• How reliable is the IMS Data, based on which CP calculation would be done by the NPPA?
  • What will happen to those NLEM 2011 drugs for which IMS does not provide any information?

Erstwhile Finance Ministry wanted to continue with cost plus formula:

When the new draft National Pharmaceutical Pricing Policy (NPPP) had gone for comments from various ministries of UPA II Government, the key recommendations of the then Ministry of Finance were reportedly as follows:

  • The proposal to limit the NPPP to control prices of only formulations leaving aside bulk drugs is not supported.
  • Top priced brands in many therapy areas are also the brand leaders. As a result, high prices of such drugs while calculating the ceiling prices would push up prices of many low priced drugs significantly.
  • The current system, which is a cost plus system is adequate to cover all legitimate costs for a manufacturer, particularly when the costing is being done annually and should be continued.
  • The same cost plus system should also apply to other formulations where additional therapeutic elements will be added. Related incremental cost in those cases can be considered to determine the ceiling price of combination formulations.
  • The Maximum Retail Prices (MRP) for all NLEM 2011 drugs may be fixed by the NPPA accordingly and the pharmaceutical companies would be free to price these NLEM products at any level below the MRP.
  • Annual indexation of price with WPI is not supported. The cost analysis should determine the quantum of increase.
  • Data related to prices and market shares should be collected from sources other than IMS even for drugs covered by them. The methodology to be followed by NPPA for evaluating IMS data and for collecting the data for medicines from other sources should be included in the NPPP.
  • A phased movement towards 100 percent generic manufacturing, as recommended by the Ministry of Health (MoH), for all drugs under the NLEM should be considered.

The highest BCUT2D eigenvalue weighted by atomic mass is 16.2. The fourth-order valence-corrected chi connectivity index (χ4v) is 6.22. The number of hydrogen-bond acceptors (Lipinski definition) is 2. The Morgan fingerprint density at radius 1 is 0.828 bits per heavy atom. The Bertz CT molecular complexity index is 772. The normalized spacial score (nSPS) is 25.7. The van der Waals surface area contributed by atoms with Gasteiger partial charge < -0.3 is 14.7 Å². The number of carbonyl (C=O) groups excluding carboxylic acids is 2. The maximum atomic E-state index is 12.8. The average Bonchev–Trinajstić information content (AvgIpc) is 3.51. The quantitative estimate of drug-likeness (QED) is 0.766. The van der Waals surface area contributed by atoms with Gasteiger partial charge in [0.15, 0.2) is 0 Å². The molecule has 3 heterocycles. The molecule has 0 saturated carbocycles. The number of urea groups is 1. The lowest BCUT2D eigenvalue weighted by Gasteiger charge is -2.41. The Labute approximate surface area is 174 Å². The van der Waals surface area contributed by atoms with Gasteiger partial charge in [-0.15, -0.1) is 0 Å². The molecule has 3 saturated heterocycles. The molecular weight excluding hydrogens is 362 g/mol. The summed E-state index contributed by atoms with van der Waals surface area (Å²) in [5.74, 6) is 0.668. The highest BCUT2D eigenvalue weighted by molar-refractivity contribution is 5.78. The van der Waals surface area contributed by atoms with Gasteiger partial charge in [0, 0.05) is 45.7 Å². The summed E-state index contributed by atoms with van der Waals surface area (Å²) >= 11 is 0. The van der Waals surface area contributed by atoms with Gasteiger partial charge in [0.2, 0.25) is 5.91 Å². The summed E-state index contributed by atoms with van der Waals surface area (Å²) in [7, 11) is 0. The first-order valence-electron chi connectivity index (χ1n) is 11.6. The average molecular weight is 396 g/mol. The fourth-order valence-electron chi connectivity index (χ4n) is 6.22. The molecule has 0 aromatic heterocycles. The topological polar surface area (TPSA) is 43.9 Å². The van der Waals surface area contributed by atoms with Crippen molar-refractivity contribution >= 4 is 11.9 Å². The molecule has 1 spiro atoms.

Current imbroglio over ceiling price fixation:

A recent media report highlighted that even almost 15 months after the announcement of DPCO 2013, National Pharmaceutical Pricing Authority (NPPA) fails to fix prices of 111 scheduled formulations due to scanty available information.

According to this report, though NPPA has revised prices of over 400 formulations out of around 652 as per DPCO 2013, it has now come out with a list of 103 formulations for which prices could not be fixed due to insufficient information. Besides, it could not fix the prices of eight more formulations, as the NLEM 2011 did not provide required information, such as, strength, route of administration and dosage form.

Thus, it appears that required price control of essential drugs as per DPCO 2013 is in a limbo today because of serious implementability issues, over and above its other (de)merits, as discussed above.

The fundamental question:

The fundamental question that is now being raised by many is, whether from patients point of new there was any need to change from ‘Cost Based Price Control (CBPC)’ to the new ‘Market Based Price Control (MBPC)’ system?

As a result, a Public Interest Litigation (PIL) is still pending before the Supreme Court challenging DPCO 2013.

This judicial scrutiny could put the MBPC concept in jeopardy, placing the pharma price control system back to CBPC mode, unless the new government takes a pre-emptive strategic move well before hand.

The New Minister’s recent statement rekindles hope for action:

There are now more reasons to justify why the new Minister Mr. Ananth Kumar should revisit MBPC mechanism, sooner. As I wrote in one of my earlier blog post that “The New ‘Market Based Pricing Model’ is Fundamentally Flawed”.

Conclusion:

From the statements of the new Minister of Chemicals and Fertilizers herein, and also the new Health Minister, as quoted in my last blog post, it appears that the Department of Pharmaceuticals (DoP) would continue to remain with the Ministry of Chemicals and Fertilizers, at least for some more time. This is quite contrary to the general expectations that DoP would be a part of the Ministry of Health in the new regime.

That said, besides full implementability of DPCO 2013 for all essential drugs, the Ceiling Price (CP) calculation methodology also appears to be fundamentally flawed, its misuse and abuse by some pharma players, as highlighted in my earlier blog post, have also been a subject of great concern and consumer aghast.

With this rapidly evolving scenario, unless the new minister Ananth Kumar steps in to sort out the conundrum with deft handling, unlike his almost defunct predecessor in UPA II, or till the Supreme Court intervenes responding to the PIL on DPCO 2013 related issues, the growing dissatisfaction of the affected section of stakeholders and the constraints of the NPPA would continue to linger, poor patients being the ultimate sufferers.

By: Tapan J. Ray

Disclaimer: The views/opinions expressed in this article are entirely my own, written in my individual and personal capacity. I do not represent any other person or organization for this opinion.